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Online peer support platforms have been shown to provide a supportive space that can enhance social connectedness and personal empowerment. Some studies have analysed forum messages, showing that users describe a range of advantages, and some disadvantages to their use. However, the direct examination of users’ experiences of such platforms is rare and may be particularly informative for enhancing their helpfulness. This study aimed to understand users' experiences of the Support, Hope and Recovery Online Network (SHaRON), an online Cognitive Behavioural Therapy based peer support platform for adults with mild-to-moderate anxiety or depression. Platform users (n=88) completed a survey on their use of different platform features, feelings about using the platform, and overall experience. Responses were analysed descriptively and using thematic analysis. Results indicated that most features were generally well used, with the exception of private messaging. Many participants described feeling well supported and finding the information and resources helpful; the majority of recent users (81%) rated it as helpful overall. However, some participants described feeling uncomfortable about posting messages, and others did not find the platform helpful and gave suggestions for improvements. Around half had not used the platform in the past three months, for different reasons including feeling better or forgetting about it. Some described that simply knowing it was there was helpful, even without regular use. The findings highlight what is arguably a broader range of user experiences than observed in previous studies, which may have important implications for the enhancement of SHaRON and other platforms.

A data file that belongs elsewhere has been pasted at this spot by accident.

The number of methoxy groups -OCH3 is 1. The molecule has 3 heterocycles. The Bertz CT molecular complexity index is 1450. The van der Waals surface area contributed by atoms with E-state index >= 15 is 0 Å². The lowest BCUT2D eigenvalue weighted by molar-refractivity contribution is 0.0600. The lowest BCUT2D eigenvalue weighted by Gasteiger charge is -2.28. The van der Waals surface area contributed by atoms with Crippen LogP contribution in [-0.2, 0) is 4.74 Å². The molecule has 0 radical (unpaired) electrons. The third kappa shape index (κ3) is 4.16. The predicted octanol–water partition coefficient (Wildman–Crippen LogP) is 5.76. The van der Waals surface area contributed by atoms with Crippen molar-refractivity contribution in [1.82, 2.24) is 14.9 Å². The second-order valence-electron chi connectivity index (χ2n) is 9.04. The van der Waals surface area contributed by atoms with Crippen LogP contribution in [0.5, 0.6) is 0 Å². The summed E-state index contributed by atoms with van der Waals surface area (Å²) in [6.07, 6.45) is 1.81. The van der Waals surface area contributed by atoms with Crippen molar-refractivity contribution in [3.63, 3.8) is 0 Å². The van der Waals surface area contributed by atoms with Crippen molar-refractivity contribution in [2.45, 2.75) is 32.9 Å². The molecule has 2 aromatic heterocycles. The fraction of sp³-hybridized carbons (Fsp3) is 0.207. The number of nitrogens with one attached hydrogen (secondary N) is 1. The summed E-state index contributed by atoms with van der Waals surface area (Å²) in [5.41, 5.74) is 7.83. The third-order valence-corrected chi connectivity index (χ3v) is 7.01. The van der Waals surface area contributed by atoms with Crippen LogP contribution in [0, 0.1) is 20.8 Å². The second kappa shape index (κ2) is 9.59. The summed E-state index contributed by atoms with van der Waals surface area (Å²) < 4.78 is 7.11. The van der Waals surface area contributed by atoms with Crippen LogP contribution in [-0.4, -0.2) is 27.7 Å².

Journal article


The Cognitive Behaviour Therapist


Cambridge University Press (CUP)

Publication Date